Two years ago there was a particularly engaged and talented student in my writer’s circle group. She has been submitting writing samples to me on and off since I had her attend our weekly sessions. She would send a sample and I would read, comment, and suggest in a very timely fashion – usually, right away. Last fall, she sent another sample. Although I wrote her explaining I was having a health problem and would not be able to respond right away, I did. I must have figured that I should not put off what I could get done immediately. So, I read her sample – the beginning of a novel – and sent my remarks for her to consider.
However, when I received the sample last fall, something was different. Instead of just seeking feedback from me, I noticed that the student also sought feedback from her teachers and the librarian. This was noted when I saw she had sent the piece via google docs and their emails were listed as recipients. I felt this put both she and I in an awkward spot. I did not have any way of knowing if the piece she was working on was a class assignment or another piece of writing she was working on during her own free time. As a former volunteer group leader, I did not want her to take my suggestions over any of her teachers. Of course, I am not sure this would happen. I just did not want to allow a situation in which it “could” happen. So, I told her that when I returned my comments via my private email, instead of using the google docs sharing format.
Not much happened with that shared document as far as I know. She “rejected” a couple of my suggestions and “accepted” a couple of others. I was able to see her former classroom teachers’ comments which were on par with my own in terms of supportiveness and gentle suggestion. This was possible because both of them responded with the same immediacy I had portrayed. We all obviously cared about supporting the writing talent of this student.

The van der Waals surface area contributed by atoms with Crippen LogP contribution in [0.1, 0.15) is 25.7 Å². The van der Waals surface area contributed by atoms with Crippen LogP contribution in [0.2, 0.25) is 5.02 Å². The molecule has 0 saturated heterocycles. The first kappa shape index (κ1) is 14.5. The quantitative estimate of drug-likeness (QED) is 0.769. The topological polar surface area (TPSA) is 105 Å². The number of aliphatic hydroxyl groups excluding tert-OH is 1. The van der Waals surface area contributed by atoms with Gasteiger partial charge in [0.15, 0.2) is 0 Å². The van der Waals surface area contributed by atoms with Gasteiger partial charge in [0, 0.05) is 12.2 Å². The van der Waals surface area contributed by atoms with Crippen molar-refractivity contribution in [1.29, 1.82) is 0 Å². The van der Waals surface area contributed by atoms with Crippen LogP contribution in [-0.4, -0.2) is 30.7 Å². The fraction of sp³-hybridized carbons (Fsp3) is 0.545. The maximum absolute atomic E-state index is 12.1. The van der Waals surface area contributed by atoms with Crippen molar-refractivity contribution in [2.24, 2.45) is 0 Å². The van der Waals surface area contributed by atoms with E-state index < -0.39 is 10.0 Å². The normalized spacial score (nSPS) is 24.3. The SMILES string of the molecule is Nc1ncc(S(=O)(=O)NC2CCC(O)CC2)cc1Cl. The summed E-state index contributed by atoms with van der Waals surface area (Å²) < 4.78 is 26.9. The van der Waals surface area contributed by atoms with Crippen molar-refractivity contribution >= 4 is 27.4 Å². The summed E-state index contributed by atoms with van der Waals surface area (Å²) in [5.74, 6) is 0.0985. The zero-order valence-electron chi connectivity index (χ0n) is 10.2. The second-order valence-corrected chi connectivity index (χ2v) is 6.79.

And then, yesterday, out of the blue, I got a new email from this student with the shared document of last fall. She must be working on her story again. I was pleased. She is a talented, albeit, very young writer. As I went over the comments, there were my original suggestions – some accepted, some rejected, and some with comments in return. Then, there were comments from January when she reopened the story. I am not sure I saw these. And finally, the comments from yesterday. This shows that the student author is very persistent and tenacious in her writing. She “sticks with it” over a long period of time. September to May is nine months. Wow!
I find that I am proud, pleased, and privileged to have had this student as part of a writing group in the past. I am even more pleased that she continues to seek guidance and feedback on her writing from others. It is difficult, as a writer, to be open to the opinion of others, but at 10 years of age, this author seems to know it is an essential part of the process. The fact that I have not had personal contact with this student in almost two years and she still seeks me out for feedback amazes me. I can only hope this is because I made an impact on her during our time together. She certainly has made an impact on me with her tenacity! I am so proud!